CPB Office of the Ombudsman

Oztracized in South Florida

Joel Kaplan

September 12, 2012

Christopher Morson, a listener of WLRN, the public radio station in South Florida, had some harsh words for a recent interview of Dr. Michael Ozner on the station's Tropical Currents show. He complained to the NPR ombudsman, who passed it on to me.

"I thought you might like to know that the Dr. Ozner interviewed today by Joseph Cooper on WLRN has not practiced medicine let alone cardiology since 1999," Mr. Morson writes. "His frequent allusions to his patients thus are nothing more than in his imagination.

"Just because someone writes a book it does not mean he is an authority. Among the cognoscenti he is regarded as a self-promoting quack.

"I am most disappointed that the station gave him a platform to mislead the public and hype his book and website.

I thought better of NPR and WLRN. You fell down on the job."

Needless to say, neither Mr. Cooper nor Dr. Ozner was happy with this criticism and flatly rejected the assertions.

"He's the ultimate authority on preventative health care," said Mr. Cooper. "To say that he doesn't practice and the world has passed him by is totally ludicrous. He's been on before and whenever he's on he's terrific. We had no complaints about that program, only positive responses."

Dr. Ozner, who is medical director for Baptist Health South Florida's Center for Prevention and Wellness, seemed flabbergasted by the criticism.

"I've been on NPR three times already and each time they keep inviting me back," he said. "The audience in the South Florida area keeps requesting that I come back. I've been president of the American Heart Association in South Florida. I'm a fellow in the American College of Cardiology, a fellow of the American Heart Association. I was given the humanitarian award by the American Heart Association a couple years ago. I'm listed in top cardiologists in America. I mean I could go on and on."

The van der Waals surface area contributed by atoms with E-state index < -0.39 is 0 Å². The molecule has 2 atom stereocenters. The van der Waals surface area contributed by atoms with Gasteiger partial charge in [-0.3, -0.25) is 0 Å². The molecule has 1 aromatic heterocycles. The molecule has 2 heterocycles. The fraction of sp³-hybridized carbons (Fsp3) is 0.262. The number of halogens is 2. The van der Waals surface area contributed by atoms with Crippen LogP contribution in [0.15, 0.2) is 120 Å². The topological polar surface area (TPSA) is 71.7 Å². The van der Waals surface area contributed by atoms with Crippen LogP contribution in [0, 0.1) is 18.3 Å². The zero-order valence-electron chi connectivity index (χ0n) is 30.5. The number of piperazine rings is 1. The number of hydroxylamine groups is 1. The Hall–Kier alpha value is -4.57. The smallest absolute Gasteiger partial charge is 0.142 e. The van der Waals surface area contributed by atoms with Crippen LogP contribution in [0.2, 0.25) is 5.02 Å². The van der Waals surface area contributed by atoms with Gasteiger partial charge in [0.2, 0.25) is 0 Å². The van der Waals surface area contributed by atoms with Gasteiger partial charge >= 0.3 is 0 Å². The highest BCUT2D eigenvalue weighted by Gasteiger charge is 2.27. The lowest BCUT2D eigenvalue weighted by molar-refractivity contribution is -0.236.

Dr. Ozner said that while his practice is now closed, "that has no bearing on anything. There are a lot of people in academic medicine who do research who do a lot of very good things. And I've always worn many different hats. But the fact of the matter is my credentials are impeccable and that's probably why I lecture not only around the country but around the world.

"So for somebody to say I don't see enough patients to satisfy them and make these accusations is libelous. I think that's outrageous. People should be careful making statements that are inflammatory. It's one thing to disagree. But how about all of the people who I heard from after I was on that radio show who thanked me for enlightening them on how to prevent heart attacks and strokes and all of the people's emails I've answered."

Mr. Cooper added that Dr. Ozner has only been on his show twice and the last time was three years ago.

"He's very good with listener calls," Mr. Cooper says. "He's also very well known. He's come out very strongly against needless heart surgery. He's very adamant if someone needs to have heart surgery or a stent or a bypass they should. But he says a lot of them are done needlessly. He's just a terrific guest."

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